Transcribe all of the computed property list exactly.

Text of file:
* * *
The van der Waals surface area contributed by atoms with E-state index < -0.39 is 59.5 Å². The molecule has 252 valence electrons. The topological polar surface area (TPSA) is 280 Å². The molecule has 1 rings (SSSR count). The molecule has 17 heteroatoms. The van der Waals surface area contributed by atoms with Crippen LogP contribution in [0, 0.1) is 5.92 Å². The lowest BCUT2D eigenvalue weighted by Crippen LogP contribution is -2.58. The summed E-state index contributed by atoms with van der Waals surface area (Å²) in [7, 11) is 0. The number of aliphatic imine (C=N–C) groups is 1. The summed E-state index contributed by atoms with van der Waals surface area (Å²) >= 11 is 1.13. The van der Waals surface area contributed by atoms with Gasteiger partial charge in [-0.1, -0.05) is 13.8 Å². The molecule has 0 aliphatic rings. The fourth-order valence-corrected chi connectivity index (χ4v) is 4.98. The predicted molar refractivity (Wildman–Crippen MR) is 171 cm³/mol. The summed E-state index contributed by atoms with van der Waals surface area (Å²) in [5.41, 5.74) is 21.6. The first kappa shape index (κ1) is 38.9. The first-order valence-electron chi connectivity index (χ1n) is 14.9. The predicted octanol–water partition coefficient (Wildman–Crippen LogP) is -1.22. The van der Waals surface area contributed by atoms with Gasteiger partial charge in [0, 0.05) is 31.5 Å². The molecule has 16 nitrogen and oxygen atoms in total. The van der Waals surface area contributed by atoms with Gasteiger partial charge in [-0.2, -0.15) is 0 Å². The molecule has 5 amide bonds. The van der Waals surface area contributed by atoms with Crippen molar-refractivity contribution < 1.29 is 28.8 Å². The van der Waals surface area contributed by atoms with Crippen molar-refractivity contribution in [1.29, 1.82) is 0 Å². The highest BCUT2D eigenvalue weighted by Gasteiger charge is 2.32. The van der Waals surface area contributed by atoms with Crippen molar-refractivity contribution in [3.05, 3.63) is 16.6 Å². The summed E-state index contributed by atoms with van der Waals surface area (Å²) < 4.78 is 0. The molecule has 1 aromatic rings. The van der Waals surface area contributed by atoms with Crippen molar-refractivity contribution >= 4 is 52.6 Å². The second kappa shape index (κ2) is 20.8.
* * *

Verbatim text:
The van der Waals surface area contributed by atoms with E-state index < -0.39 is 59.5 Å². The molecule has 252 valence electrons. The topological polar surface area (TPSA) is 280 Å². The molecule has 1 rings (SSSR count). The molecule has 17 heteroatoms. The van der Waals surface area contributed by atoms with Crippen LogP contribution in [0, 0.1) is 5.92 Å². The lowest BCUT2D eigenvalue weighted by Crippen LogP contribution is -2.58. The summed E-state index contributed by atoms with van der Waals surface area (Å²) in [7, 11) is 0. The number of aliphatic imine (C=N–C) groups is 1. The summed E-state index contributed by atoms with van der Waals surface area (Å²) >= 11 is 1.13. The van der Waals surface area contributed by atoms with Gasteiger partial charge in [-0.1, -0.05) is 13.8 Å². The molecule has 0 aliphatic rings. The fourth-order valence-corrected chi connectivity index (χ4v) is 4.98. The predicted molar refractivity (Wildman–Crippen MR) is 171 cm³/mol. The summed E-state index contributed by atoms with van der Waals surface area (Å²) in [5.41, 5.74) is 21.6. The first kappa shape index (κ1) is 38.9. The first-order valence-electron chi connectivity index (χ1n) is 14.9. The predicted octanol–water partition coefficient (Wildman–Crippen LogP) is -1.22. The van der Waals surface area contributed by atoms with Gasteiger partial charge in [0, 0.05) is 31.5 Å². The molecule has 16 nitrogen and oxygen atoms in total. The van der Waals surface area contributed by atoms with Gasteiger partial charge in [-0.2, -0.15) is 0 Å². The molecule has 5 amide bonds. The van der Waals surface area contributed by atoms with Crippen molar-refractivity contribution < 1.29 is 28.8 Å². The van der Waals surface area contributed by atoms with Crippen molar-refractivity contribution in [1.29, 1.82) is 0 Å². The highest BCUT2D eigenvalue weighted by Gasteiger charge is 2.32. The van der Waals surface area contributed by atoms with Crippen molar-refractivity contribution in [3.05, 3.63) is 16.6 Å². The summed E-state index contributed by atoms with van der Waals surface area (Å²) < 4.78 is 0. The molecule has 1 aromatic rings. The van der Waals surface area contributed by atoms with Crippen molar-refractivity contribution >= 4 is 52.6 Å². The second kappa shape index (κ2) is 20.8.